Ted Talk by Jackson Katz on violence against women and men’s role in promoting gender equality.
“... one of the ways that dominant systems maintain and reproduce themselves, which is to say the dominant group is rarely challenged to even think about its dominance, because that’s one of the key characteristics of power and privilege, the ability to go unexamined, lacking introspection, in fact being rendered invisible in large measure in the discourse about issues that are primarily about us. And this is amazing how this works in domestic and sexual violence, how men have been largely erased from so much of the conversation about a subject that is centrally about men...
...I want to share with you this exercise that illustrates on the sentence structure level how the way that we think, literally the way that we use language, conspires to keep our attention off of men.This is about domestic violence in particular, but you can plug in other analogues. This comes from the work of the feminist linguist Julia Penelope.
It starts with a very basic English sentence: “John beat Mary.” That’s a good English sentence. John is the subject. Beat is the verb. Mary is the object. Good sentence. Now we’re going to move to the second sentence, which says the same thing in the passive voice. “Mary was beaten by John.” And now a whole lot has happened in one sentence. We’ve gone from “John beat Mary” to “Mary was beaten by John.”We’ve shifted our focus in one sentence from John to Mary, and you can see John is very close to the end of the sentence, well, close to dropping off the map of our psychic plain. The third sentence, John is dropped, and we have, “Mary was beaten,” and now it’s all about Mary. We’re not even thinking about John. It’s totally focused on Mary. Over the past generation, the term we’ve used synonymous with “beaten” is “battered,” so we have “Mary was battered.” And the final sentence in this sequence, flowing from the others, is, “Mary is a battered woman.” So now Mary’s very identity — Mary is a battered woman — is what was done to her by John in the first instance. But we’ve demonstrated that John has long ago left the conversation.
Now, those of us who work in the domestic and sexual violence field know that victim-blaming is pervasive in this realm, which is to say, blaming the person to whom something was done rather than the person who did it. And we say things like, why do these women go out with these men? Why are they attracted to these men? Why do they keep going back? What was she wearing at that party? What a stupid thing to do. Why was she drinking with that group of guys in that hotel room? This is victim blaming, and there are numerous reasons for it, but one of them is that our whole cognitive structure is set up to blame victims. This is all unconscious. Our whole cognitive structure is set up to ask questions about women and women’s choices and what they’re doing, thinking, and wearing. And I’m not going to shout down people who ask questions about women, okay? It’s a legitimate thing to ask. But’s let’s be clear: Asking questions about Mary is not going to get us anywhere in terms of preventing violence.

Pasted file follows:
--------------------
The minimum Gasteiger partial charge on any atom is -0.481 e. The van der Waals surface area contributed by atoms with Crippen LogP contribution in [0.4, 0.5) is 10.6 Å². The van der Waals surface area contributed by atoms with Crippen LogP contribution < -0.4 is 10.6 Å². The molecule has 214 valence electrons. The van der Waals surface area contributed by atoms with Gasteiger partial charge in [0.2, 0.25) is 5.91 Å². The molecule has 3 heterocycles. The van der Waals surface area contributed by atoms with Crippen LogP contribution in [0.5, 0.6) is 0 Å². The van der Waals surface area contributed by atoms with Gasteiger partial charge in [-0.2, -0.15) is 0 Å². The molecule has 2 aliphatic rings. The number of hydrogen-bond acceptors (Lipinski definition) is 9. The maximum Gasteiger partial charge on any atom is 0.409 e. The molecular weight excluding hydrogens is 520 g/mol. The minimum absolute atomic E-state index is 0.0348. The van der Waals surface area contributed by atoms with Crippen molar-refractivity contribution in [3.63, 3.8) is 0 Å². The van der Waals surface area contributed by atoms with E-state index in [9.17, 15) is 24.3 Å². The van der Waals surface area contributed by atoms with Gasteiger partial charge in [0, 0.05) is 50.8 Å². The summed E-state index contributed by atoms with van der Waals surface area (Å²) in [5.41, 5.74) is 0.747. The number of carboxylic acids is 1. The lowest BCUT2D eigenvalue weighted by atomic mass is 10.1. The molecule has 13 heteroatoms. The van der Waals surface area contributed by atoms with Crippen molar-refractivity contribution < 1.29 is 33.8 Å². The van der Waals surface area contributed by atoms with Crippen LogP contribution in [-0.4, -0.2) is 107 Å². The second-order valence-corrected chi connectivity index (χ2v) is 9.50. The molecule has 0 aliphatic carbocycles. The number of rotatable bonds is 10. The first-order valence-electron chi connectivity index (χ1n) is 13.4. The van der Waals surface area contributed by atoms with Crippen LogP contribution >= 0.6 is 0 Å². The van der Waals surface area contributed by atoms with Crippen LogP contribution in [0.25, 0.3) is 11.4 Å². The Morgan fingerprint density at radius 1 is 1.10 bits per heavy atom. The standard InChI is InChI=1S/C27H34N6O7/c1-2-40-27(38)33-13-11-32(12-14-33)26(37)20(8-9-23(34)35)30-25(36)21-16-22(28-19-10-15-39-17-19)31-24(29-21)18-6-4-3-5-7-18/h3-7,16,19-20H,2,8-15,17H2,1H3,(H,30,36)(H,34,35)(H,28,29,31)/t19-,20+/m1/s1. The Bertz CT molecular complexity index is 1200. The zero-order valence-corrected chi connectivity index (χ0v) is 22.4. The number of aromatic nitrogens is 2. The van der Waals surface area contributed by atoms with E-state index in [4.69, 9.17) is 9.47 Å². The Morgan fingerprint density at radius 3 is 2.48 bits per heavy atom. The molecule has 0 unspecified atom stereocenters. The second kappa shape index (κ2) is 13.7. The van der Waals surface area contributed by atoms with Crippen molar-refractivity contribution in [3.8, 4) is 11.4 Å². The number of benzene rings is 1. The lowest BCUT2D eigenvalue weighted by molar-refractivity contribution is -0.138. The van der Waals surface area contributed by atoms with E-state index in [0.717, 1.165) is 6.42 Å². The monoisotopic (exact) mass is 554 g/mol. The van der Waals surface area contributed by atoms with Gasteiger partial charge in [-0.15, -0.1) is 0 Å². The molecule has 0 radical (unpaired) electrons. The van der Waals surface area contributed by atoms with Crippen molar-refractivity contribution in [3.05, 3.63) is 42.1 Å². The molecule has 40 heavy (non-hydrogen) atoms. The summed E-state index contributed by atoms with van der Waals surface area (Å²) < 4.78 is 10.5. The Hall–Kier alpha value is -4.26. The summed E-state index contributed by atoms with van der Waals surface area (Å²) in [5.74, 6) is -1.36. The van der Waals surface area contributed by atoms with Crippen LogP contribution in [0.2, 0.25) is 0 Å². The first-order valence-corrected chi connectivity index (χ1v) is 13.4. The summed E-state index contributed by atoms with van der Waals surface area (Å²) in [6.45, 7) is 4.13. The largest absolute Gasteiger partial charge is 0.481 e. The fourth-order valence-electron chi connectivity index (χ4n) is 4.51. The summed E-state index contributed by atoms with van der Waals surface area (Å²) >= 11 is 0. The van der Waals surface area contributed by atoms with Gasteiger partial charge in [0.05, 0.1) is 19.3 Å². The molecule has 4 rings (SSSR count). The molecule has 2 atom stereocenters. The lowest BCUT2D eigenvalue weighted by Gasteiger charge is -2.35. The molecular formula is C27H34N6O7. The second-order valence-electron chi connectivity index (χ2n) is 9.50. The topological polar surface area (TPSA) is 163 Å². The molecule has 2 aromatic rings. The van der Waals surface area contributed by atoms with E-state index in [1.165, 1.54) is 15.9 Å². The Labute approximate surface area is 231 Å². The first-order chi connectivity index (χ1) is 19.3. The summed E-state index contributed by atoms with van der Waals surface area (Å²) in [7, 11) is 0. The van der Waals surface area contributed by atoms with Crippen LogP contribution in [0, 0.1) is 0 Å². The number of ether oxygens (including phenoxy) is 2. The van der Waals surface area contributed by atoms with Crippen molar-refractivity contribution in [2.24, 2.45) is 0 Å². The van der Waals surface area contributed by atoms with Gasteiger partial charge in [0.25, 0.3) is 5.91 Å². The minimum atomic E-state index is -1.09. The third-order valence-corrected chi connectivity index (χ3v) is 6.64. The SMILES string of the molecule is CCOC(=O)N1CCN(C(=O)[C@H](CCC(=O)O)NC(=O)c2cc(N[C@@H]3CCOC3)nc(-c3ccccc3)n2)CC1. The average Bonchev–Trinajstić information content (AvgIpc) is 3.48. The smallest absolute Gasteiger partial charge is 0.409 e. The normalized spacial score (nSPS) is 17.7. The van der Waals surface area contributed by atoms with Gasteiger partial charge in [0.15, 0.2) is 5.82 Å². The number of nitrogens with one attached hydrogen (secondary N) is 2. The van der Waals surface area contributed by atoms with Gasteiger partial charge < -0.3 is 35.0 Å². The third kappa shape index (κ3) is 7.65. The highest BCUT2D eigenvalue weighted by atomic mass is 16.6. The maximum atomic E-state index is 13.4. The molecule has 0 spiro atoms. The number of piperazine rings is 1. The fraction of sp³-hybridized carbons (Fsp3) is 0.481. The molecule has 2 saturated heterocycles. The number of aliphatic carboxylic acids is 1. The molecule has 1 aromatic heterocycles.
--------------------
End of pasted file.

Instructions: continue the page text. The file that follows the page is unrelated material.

We have to ask a different set of questions. You can see where I’m going with this, right? The questions are not about Mary. They’re about John. The questions include things like, why does John beat Mary? Why is domestic violence still a big problem in the United States and all over the world? What’s going on? Why do so many men abuse, physically, emotionally, verbally, and other ways, the women and girls, and the men and boys, that they claim to love? What’s going on with men? Why do so many adult men sexually abuse little girls and little boys? Why is that a common problem in our society and all over the world today? Why do we hear over and over again about new scandals erupting in major institutions like the Catholic Church or the Penn State football program or the Boy Scouts of America, on and on and on?And then local communities all over the country and all over the world, right? We hear about it all the time. The sexual abuse of children. What’s going on with men? Why do so many men rape women in our society and around the world? Why do so many men rape other men? What is going on with men? And then what is the role of the various institutions in our society that are helping to produce abusive men at pandemic rates?”
Transcript excerpt from TED